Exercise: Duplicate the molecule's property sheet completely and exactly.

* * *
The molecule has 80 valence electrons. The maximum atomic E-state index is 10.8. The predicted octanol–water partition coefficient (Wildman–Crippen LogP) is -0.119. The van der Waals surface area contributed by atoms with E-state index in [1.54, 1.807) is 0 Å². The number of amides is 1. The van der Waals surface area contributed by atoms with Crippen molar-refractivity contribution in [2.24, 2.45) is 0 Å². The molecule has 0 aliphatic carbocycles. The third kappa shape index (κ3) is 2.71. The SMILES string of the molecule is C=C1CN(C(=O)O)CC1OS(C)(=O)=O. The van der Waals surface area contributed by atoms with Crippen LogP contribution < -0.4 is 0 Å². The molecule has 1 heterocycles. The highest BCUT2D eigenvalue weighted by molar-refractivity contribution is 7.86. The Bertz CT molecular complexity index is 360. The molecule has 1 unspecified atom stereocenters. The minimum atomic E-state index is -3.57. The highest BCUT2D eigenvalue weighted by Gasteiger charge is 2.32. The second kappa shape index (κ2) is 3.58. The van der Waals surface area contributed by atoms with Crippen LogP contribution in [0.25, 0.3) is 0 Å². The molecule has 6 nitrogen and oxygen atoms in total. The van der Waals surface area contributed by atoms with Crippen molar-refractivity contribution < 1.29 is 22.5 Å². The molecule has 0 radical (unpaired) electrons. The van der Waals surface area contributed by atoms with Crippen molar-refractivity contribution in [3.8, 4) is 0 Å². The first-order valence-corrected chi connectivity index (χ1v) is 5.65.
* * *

The molecule has 80 valence electrons. The maximum atomic E-state index is 10.8. The predicted octanol–water partition coefficient (Wildman–Crippen LogP) is -0.119. The van der Waals surface area contributed by atoms with E-state index in [1.54, 1.807) is 0 Å². The number of amides is 1. The van der Waals surface area contributed by atoms with Crippen molar-refractivity contribution in [2.24, 2.45) is 0 Å². The molecule has 0 aliphatic carbocycles. The third kappa shape index (κ3) is 2.71. The SMILES string of the molecule is C=C1CN(C(=O)O)CC1OS(C)(=O)=O. The van der Waals surface area contributed by atoms with Crippen LogP contribution < -0.4 is 0 Å². The molecule has 1 heterocycles. The highest BCUT2D eigenvalue weighted by molar-refractivity contribution is 7.86. The Bertz CT molecular complexity index is 360. The molecule has 1 unspecified atom stereocenters. The minimum atomic E-state index is -3.57. The highest BCUT2D eigenvalue weighted by Gasteiger charge is 2.32. The second kappa shape index (κ2) is 3.58. The van der Waals surface area contributed by atoms with Crippen LogP contribution in [0.25, 0.3) is 0 Å². The molecule has 6 nitrogen and oxygen atoms in total. The van der Waals surface area contributed by atoms with Crippen molar-refractivity contribution < 1.29 is 22.5 Å². The molecule has 0 radical (unpaired) electrons. The van der Waals surface area contributed by atoms with Crippen molar-refractivity contribution in [3.8, 4) is 0 Å². The first-order valence-corrected chi connectivity index (χ1v) is 5.65.